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American President

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Gideon Granger (1809–1814): Postmaster General

Gideon Granger was born in Suffield, Connecticut, on July 19, 1767, and graduated from Yale University. He began his professional life as a lawyer in 1789, working in private practice until 1792. Granger soon involved himself in politics, however, serving in the Connecticut state legislature for ten years from 1792 to 1801.

Relatively unknown on the national level, Granger nevertheless gained a position in President Thomas Jefferson's cabinet as postmaster general in 1801, most likely because of his sympathies with Jefferson's political views. Granger remained postmaster general until his resignation in 1814, serving under Presidents Jefferson and James Madison, and successfully managing the expansion of his office following Jefferson's Louisiana Purchase in 1803.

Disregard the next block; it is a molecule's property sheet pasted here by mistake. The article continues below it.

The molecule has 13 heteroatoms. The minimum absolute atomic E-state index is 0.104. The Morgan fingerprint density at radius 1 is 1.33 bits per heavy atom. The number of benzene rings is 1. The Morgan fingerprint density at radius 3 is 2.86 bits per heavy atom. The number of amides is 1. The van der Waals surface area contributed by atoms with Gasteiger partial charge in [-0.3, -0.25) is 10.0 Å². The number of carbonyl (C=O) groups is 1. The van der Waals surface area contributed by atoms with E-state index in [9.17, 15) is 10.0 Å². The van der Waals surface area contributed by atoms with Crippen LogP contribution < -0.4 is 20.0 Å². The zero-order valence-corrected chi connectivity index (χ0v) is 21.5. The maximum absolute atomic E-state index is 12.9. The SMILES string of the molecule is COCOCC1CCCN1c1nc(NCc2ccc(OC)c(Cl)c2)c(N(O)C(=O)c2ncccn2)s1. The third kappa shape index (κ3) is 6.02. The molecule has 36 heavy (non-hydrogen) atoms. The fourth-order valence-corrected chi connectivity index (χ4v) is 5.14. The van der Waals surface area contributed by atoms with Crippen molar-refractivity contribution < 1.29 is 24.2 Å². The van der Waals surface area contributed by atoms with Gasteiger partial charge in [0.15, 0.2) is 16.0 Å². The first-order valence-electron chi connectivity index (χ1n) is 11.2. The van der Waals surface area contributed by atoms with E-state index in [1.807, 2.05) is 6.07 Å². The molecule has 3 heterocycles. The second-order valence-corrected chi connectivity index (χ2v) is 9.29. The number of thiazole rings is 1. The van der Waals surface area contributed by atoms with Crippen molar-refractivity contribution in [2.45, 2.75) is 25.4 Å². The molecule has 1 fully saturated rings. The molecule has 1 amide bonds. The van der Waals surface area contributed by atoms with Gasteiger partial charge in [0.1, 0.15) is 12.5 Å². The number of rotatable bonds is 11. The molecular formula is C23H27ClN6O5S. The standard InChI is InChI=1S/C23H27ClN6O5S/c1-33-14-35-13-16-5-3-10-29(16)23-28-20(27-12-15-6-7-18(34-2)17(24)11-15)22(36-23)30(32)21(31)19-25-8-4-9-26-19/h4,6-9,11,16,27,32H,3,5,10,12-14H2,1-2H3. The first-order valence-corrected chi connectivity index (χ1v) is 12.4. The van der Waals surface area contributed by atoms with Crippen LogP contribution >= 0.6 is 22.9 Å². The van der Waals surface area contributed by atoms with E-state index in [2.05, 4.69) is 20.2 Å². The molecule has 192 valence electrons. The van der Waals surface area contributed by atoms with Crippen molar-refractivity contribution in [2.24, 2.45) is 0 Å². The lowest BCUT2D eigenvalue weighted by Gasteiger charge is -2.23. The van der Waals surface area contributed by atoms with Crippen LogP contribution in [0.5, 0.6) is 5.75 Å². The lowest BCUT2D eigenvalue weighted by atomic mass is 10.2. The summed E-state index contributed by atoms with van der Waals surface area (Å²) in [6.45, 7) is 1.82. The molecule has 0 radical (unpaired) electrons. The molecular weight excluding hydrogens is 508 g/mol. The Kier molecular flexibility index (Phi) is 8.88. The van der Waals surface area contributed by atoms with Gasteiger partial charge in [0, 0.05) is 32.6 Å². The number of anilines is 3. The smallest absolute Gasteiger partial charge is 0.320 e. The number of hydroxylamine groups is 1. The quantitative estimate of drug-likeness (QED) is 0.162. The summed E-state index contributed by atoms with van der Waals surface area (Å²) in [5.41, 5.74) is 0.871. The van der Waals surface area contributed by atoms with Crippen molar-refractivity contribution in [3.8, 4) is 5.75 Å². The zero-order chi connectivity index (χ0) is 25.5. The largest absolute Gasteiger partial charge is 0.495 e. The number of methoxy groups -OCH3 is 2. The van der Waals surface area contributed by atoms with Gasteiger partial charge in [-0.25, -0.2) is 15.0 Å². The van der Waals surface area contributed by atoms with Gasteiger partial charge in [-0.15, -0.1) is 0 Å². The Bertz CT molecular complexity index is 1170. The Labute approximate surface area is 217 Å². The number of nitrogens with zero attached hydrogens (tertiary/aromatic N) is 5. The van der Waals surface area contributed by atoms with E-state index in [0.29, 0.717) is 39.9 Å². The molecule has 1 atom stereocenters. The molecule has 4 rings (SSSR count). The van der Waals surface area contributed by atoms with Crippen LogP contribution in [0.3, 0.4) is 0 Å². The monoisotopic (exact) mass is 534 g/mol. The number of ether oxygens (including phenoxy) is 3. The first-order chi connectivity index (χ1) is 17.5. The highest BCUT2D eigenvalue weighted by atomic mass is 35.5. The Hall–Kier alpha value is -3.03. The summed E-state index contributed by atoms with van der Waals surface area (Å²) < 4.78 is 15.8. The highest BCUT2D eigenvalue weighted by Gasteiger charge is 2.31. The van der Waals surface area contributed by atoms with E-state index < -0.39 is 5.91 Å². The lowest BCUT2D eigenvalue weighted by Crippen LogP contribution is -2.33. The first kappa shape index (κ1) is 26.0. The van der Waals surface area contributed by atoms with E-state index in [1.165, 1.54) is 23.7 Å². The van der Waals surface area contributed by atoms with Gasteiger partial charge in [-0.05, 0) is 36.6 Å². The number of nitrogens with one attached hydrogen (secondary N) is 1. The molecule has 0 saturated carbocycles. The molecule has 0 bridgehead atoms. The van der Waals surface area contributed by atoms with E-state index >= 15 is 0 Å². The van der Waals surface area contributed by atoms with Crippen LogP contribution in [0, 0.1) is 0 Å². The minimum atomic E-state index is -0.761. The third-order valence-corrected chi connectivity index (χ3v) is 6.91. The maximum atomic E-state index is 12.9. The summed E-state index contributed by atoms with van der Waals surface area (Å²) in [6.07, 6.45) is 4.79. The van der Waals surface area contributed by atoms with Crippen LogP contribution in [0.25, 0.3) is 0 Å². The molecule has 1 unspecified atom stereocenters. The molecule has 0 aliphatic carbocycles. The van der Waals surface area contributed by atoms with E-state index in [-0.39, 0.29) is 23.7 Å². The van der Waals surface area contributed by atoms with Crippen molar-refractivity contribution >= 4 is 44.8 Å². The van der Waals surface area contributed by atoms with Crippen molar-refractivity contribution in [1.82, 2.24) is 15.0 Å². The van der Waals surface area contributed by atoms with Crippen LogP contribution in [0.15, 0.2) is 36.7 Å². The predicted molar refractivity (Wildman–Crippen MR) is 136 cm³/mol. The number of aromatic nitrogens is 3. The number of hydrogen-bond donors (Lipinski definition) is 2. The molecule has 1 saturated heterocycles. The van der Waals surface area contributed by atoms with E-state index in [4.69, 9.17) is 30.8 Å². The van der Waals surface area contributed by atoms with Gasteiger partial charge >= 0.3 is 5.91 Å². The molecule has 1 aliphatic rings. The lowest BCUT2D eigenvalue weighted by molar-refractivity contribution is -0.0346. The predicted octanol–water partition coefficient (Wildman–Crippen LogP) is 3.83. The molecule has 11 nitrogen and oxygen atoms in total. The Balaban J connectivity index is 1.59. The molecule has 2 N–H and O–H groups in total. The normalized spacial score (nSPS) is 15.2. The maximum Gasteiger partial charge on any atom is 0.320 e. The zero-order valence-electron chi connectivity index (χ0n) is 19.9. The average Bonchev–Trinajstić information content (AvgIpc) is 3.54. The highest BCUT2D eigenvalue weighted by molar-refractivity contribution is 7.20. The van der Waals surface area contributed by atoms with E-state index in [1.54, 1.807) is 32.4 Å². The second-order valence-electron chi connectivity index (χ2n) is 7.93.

Upon leaving Madison's cabinet, Granger moved to New York, where he would return to his law practice, take up land speculation, and serve one term as a state senator (1820-1821). Granger died in Canandaiuga, New York, on December 31, 1822.